The holy month of Ramadan is a time of fasting and reflection with a strong focus on charity. Muslims around the world are sending money and resources to Somalia. The Saudi Air Force has already flown in 20 tons of food donations, and plans are underway to send an additional 180 tons in the coming weeks. The Arab Medical Union in Gaza and Egypt are accepting donations to send food and medical aid. Gazans are also raising money for famine victims through their “From Gaza hand in hand to save the children of Somalia” campaign.
As a result of the worst drought in six decades and mass famine over 1.5 million people have been displaced inside the country, and 860,000 have left seeking refuge in neighbouring Kenya and Ethiopia. Every day, more than 1,200 people flow into Dadaab, a camp in Kenya that houses an estimated 440,000 refugees. Recently, the United Nations declared a famine in seven regions of southern Somalia with more than 12 million people affected in the Horn of Africa.
Somalia has experienced several droughts over the last few decades, but there are many factors that have led to this famine. Abdi Smatar, who will join us to discuss the situation, believes the famine was caused more by the political situation. According to Samatar, local governments are unable to provide resources for their people due to a lack of regional control and an ongoing conflict with al-Shabaab rebels. He argues that the Transitional Federal Council is fraught with corruption, internal strife and sectarian divides that prevent it from providing for its people.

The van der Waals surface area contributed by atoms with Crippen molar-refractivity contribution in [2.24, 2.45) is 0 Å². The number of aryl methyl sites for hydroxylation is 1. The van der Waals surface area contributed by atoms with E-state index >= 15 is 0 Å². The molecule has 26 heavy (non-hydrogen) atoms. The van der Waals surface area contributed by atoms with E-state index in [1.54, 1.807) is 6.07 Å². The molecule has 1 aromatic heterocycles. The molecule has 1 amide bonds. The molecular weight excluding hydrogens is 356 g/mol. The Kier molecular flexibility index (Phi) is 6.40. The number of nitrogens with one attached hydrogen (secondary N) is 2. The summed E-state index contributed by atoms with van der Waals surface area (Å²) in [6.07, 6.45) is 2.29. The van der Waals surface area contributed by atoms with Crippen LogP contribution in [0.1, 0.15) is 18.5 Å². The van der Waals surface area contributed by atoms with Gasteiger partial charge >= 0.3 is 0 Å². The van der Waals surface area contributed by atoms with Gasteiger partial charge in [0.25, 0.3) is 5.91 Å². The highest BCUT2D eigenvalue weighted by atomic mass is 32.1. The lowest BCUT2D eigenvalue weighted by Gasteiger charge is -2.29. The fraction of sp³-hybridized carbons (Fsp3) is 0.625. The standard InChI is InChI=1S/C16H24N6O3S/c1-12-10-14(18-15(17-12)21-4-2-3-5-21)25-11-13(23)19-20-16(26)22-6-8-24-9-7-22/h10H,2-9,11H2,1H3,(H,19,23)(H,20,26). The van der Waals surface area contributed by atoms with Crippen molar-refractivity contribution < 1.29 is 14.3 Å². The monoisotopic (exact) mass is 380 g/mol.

Wadah Khanfar, Director General of Al Jazeera, will join The Stream live on Tuesday, the first day of Eid Al-Fitr, to discuss the crisis. His appearance will follow a visit to Somali refugee camps where he saw conditions first hand and worked to raise international awareness about the famine and the growing need for assistance.
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